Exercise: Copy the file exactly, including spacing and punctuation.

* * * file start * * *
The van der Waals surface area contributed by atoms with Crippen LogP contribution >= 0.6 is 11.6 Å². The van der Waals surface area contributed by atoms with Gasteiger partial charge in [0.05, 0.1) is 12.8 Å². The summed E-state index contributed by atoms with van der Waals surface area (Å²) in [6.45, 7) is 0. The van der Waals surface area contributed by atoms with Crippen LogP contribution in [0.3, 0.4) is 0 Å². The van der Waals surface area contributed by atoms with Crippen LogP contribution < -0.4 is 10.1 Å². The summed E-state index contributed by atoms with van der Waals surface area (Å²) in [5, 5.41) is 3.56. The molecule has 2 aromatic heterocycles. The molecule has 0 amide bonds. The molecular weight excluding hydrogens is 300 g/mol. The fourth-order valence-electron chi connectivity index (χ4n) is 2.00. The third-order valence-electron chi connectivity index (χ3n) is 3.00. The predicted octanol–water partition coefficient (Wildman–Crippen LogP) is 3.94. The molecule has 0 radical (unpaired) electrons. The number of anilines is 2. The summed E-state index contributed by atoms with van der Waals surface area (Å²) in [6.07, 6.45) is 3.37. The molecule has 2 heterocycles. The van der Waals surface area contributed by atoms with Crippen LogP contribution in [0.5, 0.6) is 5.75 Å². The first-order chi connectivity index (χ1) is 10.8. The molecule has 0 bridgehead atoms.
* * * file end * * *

The van der Waals surface area contributed by atoms with Crippen LogP contribution >= 0.6 is 11.6 Å². The van der Waals surface area contributed by atoms with Gasteiger partial charge in [0.05, 0.1) is 12.8 Å². The summed E-state index contributed by atoms with van der Waals surface area (Å²) in [6.45, 7) is 0. The van der Waals surface area contributed by atoms with Crippen LogP contribution in [0.3, 0.4) is 0 Å². The van der Waals surface area contributed by atoms with Crippen LogP contribution < -0.4 is 10.1 Å². The summed E-state index contributed by atoms with van der Waals surface area (Å²) in [5, 5.41) is 3.56. The molecule has 2 aromatic heterocycles. The molecule has 0 amide bonds. The molecular weight excluding hydrogens is 300 g/mol. The fourth-order valence-electron chi connectivity index (χ4n) is 2.00. The third-order valence-electron chi connectivity index (χ3n) is 3.00. The predicted octanol–water partition coefficient (Wildman–Crippen LogP) is 3.94. The molecule has 0 radical (unpaired) electrons. The number of anilines is 2. The summed E-state index contributed by atoms with van der Waals surface area (Å²) in [6.07, 6.45) is 3.37. The molecule has 2 heterocycles. The van der Waals surface area contributed by atoms with Crippen LogP contribution in [0.5, 0.6) is 5.75 Å². The first-order chi connectivity index (χ1) is 10.8. The molecule has 0 bridgehead atoms.